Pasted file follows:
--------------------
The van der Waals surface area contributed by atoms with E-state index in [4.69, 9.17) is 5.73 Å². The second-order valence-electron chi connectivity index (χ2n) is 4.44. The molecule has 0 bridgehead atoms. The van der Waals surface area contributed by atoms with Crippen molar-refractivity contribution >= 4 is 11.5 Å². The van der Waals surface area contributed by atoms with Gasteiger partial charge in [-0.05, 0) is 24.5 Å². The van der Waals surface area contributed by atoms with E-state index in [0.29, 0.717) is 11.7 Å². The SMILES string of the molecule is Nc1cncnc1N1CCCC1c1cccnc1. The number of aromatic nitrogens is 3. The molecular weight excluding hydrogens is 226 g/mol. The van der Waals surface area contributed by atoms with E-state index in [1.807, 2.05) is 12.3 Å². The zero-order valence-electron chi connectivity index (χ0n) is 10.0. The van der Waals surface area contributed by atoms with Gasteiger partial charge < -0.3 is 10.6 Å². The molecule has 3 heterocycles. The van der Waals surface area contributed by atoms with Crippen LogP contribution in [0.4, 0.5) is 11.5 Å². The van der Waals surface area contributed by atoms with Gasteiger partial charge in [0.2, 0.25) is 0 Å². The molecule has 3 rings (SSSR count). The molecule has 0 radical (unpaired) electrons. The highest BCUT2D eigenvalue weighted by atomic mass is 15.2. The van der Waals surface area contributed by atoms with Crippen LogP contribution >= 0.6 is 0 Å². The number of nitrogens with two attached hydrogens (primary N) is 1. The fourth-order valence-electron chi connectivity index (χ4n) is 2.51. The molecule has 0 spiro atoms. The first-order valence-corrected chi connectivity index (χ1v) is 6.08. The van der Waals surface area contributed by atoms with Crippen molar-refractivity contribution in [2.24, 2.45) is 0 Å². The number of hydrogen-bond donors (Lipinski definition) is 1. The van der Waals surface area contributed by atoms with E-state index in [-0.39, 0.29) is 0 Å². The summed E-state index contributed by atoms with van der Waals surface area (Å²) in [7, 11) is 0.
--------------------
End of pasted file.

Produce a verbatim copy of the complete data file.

The van der Waals surface area contributed by atoms with E-state index in [4.69, 9.17) is 5.73 Å². The second-order valence-electron chi connectivity index (χ2n) is 4.44. The molecule has 0 bridgehead atoms. The van der Waals surface area contributed by atoms with Crippen molar-refractivity contribution >= 4 is 11.5 Å². The van der Waals surface area contributed by atoms with Gasteiger partial charge in [-0.05, 0) is 24.5 Å². The van der Waals surface area contributed by atoms with E-state index in [0.29, 0.717) is 11.7 Å². The SMILES string of the molecule is Nc1cncnc1N1CCCC1c1cccnc1. The number of aromatic nitrogens is 3. The molecular weight excluding hydrogens is 226 g/mol. The van der Waals surface area contributed by atoms with E-state index in [1.807, 2.05) is 12.3 Å². The zero-order valence-electron chi connectivity index (χ0n) is 10.0. The van der Waals surface area contributed by atoms with Gasteiger partial charge < -0.3 is 10.6 Å². The molecule has 3 heterocycles. The van der Waals surface area contributed by atoms with Crippen LogP contribution in [0.4, 0.5) is 11.5 Å². The van der Waals surface area contributed by atoms with Gasteiger partial charge in [0.2, 0.25) is 0 Å². The molecule has 3 rings (SSSR count). The molecule has 0 radical (unpaired) electrons. The highest BCUT2D eigenvalue weighted by atomic mass is 15.2. The van der Waals surface area contributed by atoms with Crippen LogP contribution >= 0.6 is 0 Å². The number of nitrogens with two attached hydrogens (primary N) is 1. The fourth-order valence-electron chi connectivity index (χ4n) is 2.51. The molecule has 0 spiro atoms. The first-order valence-corrected chi connectivity index (χ1v) is 6.08. The van der Waals surface area contributed by atoms with Crippen molar-refractivity contribution in [2.24, 2.45) is 0 Å². The number of hydrogen-bond donors (Lipinski definition) is 1. The van der Waals surface area contributed by atoms with E-state index in [-0.39, 0.29) is 0 Å². The summed E-state index contributed by atoms with van der Waals surface area (Å²) in [7, 11) is 0.